VICTORIA'S TEAL CARBON
Nontidal wetlands are estimated to contribute significantly to the soil carbon pool across the globe. However, our understanding of the occurrence and variability of carbon storage between wetland types and across regions represents a major impediment to the ability of nations to include wetlands in greenhouse gas inventories and carbon offset initiatives.
We performed a large-scale survey of nontidal wetland soil carbon stocks and accretion rates from the state of Victoria in southeastern Australia—a region spanning 237,000 km2 and containing >35,000 temperate, alpine, and semi-arid wetlands.
Our specific objectives were to: (a) Undertake a landscape-scale assessment of wetland soil carbon stocks by sampling wetland soil carbon from more than 100 wetlands spread across Victoria; (b) compare carbon stocks between wetland types and assess regional variability; (c) Utilize existing data on wetland soil accretion rates, combined with newly collected soil carbon data to estimate wetland soil carbon sequestration; and (d) based on this data, estimate soil carbon stocks and sequestration capacity for the entire region and the potential impact of historical wetland loss on carbon emissions from wetlands.
Global estimates suggest that freshwater wetlands contain 20%–30% of the terrestrial soil carbon pool, a disproportionately high contribution given that they occupy just 7% of the land surface. Despite their importance, freshwater wetlands have been historically underappreciated, with 87% of global wetland being lost since the early 1700s. They are threatened by land-use change, pollution, water extraction, and landscape modification. Quantifying the contribution of wetland ecosystems to carbon capture and storage is vital to justify the application of improved management strategies that ensure their continued contribution to a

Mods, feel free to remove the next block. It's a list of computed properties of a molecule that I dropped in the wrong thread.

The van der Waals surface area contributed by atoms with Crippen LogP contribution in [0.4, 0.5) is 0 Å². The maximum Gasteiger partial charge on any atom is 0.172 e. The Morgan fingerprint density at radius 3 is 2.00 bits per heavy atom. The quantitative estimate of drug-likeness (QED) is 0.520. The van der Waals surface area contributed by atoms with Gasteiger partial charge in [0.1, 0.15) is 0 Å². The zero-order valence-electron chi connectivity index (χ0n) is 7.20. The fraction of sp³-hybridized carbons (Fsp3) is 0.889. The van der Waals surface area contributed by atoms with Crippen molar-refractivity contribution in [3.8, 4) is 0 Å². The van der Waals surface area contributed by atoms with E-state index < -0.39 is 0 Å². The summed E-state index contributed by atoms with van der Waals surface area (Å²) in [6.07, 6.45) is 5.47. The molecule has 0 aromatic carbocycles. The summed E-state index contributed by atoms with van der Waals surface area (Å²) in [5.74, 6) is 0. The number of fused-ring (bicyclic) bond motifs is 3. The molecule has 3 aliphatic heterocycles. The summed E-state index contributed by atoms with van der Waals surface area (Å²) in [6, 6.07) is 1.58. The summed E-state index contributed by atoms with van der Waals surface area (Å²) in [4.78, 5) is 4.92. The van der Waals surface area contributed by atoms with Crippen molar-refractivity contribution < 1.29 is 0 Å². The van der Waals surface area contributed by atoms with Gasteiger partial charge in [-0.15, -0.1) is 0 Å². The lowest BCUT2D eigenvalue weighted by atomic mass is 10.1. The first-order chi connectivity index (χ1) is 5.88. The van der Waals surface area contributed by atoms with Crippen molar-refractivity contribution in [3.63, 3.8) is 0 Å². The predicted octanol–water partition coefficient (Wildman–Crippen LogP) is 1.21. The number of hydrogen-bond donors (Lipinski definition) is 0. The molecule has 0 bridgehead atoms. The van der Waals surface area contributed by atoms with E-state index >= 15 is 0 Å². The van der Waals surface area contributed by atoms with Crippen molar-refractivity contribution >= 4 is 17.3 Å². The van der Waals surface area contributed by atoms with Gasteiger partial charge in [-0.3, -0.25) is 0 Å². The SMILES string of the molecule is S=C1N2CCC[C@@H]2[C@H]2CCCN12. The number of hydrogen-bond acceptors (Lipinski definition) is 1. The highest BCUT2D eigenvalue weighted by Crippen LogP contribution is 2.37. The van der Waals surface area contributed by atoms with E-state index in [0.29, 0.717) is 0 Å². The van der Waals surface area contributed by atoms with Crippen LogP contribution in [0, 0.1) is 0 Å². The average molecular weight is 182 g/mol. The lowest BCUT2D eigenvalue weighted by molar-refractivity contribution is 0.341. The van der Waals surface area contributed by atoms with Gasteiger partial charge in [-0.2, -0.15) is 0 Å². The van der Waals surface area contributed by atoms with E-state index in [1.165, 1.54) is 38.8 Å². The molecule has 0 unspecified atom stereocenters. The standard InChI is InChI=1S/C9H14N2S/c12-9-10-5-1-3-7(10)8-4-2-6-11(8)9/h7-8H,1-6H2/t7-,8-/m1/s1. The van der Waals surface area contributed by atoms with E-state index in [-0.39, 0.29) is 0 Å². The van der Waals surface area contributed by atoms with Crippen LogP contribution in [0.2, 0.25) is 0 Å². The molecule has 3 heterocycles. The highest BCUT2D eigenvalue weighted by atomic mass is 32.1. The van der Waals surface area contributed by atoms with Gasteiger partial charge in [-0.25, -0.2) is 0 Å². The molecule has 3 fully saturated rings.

multitude of other ecosystem services.
Carnell PE, Windecker SM, Brenker M, Baldock J, Maque P, Brunt K, Macreadie PI (2018)
Global Change Biology 24: 4173-4184
From an analysis of >1,600 samples across 103 wetlands, we found that alpine wetlands had the highest carbon stocks (290 180 Mg Corg ha1), while permanent open freshwater wetlands and saline wetlands had the lowest carbon stocks. Permanent open freshwater sites sequestered on average three times more carbon per year over the last century than shallow freshwater marshes. The duration of water inundation, plant community composition, and allochthonous carbon inputs likely play an important role in influencing variation in carbon storage.
We estimate that wetlands in Victoria have a soil carbon stock in the upper 1 m of 68 million tons of Corg, with an annual soil carbon sequestration rate of 3 million tons of CO2 eq.year1—equivalent to the annual emissions of about 3% of the state’s population.
This work was led by Dr Paul Carnell from Deakin University’s Blue Carbon Lab, involving partners from Edith Cowan University and the Victorian Catchment Management Authorities (CMAs): North Central CMA, North East CMA, Goulbum Broken CMA, Glenelg Hopkins CMA.
Funding was provided by Victoria Government’s Department of Environment, Land, Water & Planning grant (DELWP) and an Australian Research Council Linkage grant.